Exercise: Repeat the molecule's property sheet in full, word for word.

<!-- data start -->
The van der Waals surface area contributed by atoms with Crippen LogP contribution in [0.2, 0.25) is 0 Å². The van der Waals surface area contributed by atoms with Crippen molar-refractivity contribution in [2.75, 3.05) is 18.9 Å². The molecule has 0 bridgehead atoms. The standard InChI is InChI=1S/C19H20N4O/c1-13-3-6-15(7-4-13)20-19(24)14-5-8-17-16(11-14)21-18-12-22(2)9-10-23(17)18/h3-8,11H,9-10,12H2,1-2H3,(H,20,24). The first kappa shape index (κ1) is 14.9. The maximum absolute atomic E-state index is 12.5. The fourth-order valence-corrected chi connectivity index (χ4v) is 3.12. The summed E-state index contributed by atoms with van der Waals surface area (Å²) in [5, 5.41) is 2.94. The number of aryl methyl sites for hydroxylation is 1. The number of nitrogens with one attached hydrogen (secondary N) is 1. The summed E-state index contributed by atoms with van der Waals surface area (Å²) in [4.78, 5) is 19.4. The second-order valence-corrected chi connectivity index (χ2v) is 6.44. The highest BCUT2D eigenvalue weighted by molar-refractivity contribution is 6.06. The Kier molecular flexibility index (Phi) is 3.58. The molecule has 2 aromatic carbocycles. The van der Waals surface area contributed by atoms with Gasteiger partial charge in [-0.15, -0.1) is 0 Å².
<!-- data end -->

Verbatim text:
The van der Waals surface area contributed by atoms with Crippen LogP contribution in [0.2, 0.25) is 0 Å². The van der Waals surface area contributed by atoms with Crippen molar-refractivity contribution in [2.75, 3.05) is 18.9 Å². The molecule has 0 bridgehead atoms. The standard InChI is InChI=1S/C19H20N4O/c1-13-3-6-15(7-4-13)20-19(24)14-5-8-17-16(11-14)21-18-12-22(2)9-10-23(17)18/h3-8,11H,9-10,12H2,1-2H3,(H,20,24). The first kappa shape index (κ1) is 14.9. The maximum absolute atomic E-state index is 12.5. The fourth-order valence-corrected chi connectivity index (χ4v) is 3.12. The summed E-state index contributed by atoms with van der Waals surface area (Å²) in [5, 5.41) is 2.94. The number of aryl methyl sites for hydroxylation is 1. The number of nitrogens with one attached hydrogen (secondary N) is 1. The summed E-state index contributed by atoms with van der Waals surface area (Å²) in [4.78, 5) is 19.4. The second-order valence-corrected chi connectivity index (χ2v) is 6.44. The highest BCUT2D eigenvalue weighted by molar-refractivity contribution is 6.06. The Kier molecular flexibility index (Phi) is 3.58. The molecule has 2 aromatic carbocycles. The van der Waals surface area contributed by atoms with Gasteiger partial charge in [-0.15, -0.1) is 0 Å².